A Cameroonian court’s overturning of the conviction of two men accused of homosexuality was a rare victory for gay rights in Africa. Homosexuality is illegal in most African countries, and several are considering bills to strengthen existing anti-gay legislation. Despite the U.S. State Department’s recent statements of support for gay rights internationally, efforts to combat such legislation come with a host of risks.

Cameroon Court Victory a Rare Bright Spot for Gay Rights in Africa

By , , Briefing

On Jan. 7, Cameroon’s gay rights community received a rare bit of good news. In what activists described as a breakthrough, the Court of Appeal in Yaoundé, the capital, overturned a ruling against two men found guilty of homosexuality in 2011.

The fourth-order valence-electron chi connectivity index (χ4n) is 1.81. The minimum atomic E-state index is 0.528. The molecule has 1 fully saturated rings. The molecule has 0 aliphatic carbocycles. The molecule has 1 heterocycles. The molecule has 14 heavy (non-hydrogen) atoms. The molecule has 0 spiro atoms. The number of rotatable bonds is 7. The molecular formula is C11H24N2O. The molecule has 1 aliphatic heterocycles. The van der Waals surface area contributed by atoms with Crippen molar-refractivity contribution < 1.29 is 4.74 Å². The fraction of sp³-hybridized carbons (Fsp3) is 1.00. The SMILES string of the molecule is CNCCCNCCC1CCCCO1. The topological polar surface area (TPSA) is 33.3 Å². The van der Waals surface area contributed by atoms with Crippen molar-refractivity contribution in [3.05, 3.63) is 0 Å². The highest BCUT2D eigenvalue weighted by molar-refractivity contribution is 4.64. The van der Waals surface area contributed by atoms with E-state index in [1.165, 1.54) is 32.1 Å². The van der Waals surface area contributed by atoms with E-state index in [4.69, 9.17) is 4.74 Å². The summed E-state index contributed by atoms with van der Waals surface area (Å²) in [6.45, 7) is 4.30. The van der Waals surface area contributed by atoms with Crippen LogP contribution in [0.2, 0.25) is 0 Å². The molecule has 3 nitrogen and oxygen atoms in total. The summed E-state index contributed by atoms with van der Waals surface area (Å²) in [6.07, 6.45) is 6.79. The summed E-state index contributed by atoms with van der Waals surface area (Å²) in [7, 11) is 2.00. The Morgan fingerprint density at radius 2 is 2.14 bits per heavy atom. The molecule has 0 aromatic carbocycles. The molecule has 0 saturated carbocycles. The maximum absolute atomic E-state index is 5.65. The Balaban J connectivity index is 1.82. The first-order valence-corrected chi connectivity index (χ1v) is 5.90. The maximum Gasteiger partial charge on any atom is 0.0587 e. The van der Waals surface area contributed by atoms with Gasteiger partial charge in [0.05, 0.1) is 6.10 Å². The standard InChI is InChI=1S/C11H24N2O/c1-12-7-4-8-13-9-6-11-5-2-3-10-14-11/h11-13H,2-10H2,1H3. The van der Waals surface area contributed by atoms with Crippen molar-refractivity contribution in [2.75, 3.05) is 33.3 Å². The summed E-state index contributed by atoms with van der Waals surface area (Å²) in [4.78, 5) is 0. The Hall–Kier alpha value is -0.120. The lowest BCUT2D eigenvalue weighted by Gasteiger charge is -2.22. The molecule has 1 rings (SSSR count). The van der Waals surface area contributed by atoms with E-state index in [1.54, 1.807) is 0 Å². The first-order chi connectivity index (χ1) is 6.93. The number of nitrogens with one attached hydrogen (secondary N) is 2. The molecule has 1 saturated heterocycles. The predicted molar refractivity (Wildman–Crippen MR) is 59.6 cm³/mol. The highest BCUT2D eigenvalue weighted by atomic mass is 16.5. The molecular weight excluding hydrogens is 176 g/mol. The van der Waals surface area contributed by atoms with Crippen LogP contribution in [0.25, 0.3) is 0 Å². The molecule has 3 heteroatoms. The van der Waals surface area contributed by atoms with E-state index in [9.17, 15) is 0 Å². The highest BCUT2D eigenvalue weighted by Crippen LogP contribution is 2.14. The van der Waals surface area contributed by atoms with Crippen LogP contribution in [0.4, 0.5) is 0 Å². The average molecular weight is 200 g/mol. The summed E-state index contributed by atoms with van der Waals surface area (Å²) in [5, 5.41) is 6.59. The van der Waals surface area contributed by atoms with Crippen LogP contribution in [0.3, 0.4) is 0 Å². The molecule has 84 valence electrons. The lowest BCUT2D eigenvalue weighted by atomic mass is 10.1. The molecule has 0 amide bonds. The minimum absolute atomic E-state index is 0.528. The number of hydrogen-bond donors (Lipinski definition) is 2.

Jonas Singa Kimie, 19, and Franky Ndome Ndome, 25, were arrested in July 2011 by authorities who accused them of violating Article 347 of the penal code, which explicitly outlaws gay sex acts. The authorities had no proof of the alleged acts, but claimed the men’s clothing, manner of speaking and drink of choice proved they were gay. A court agreed, sentencing them to the maximum five years in prison and fining them roughly $400 each. Behind bars, Ndome endured harassment and physical violence, according to a recent report by Amnesty International. ...

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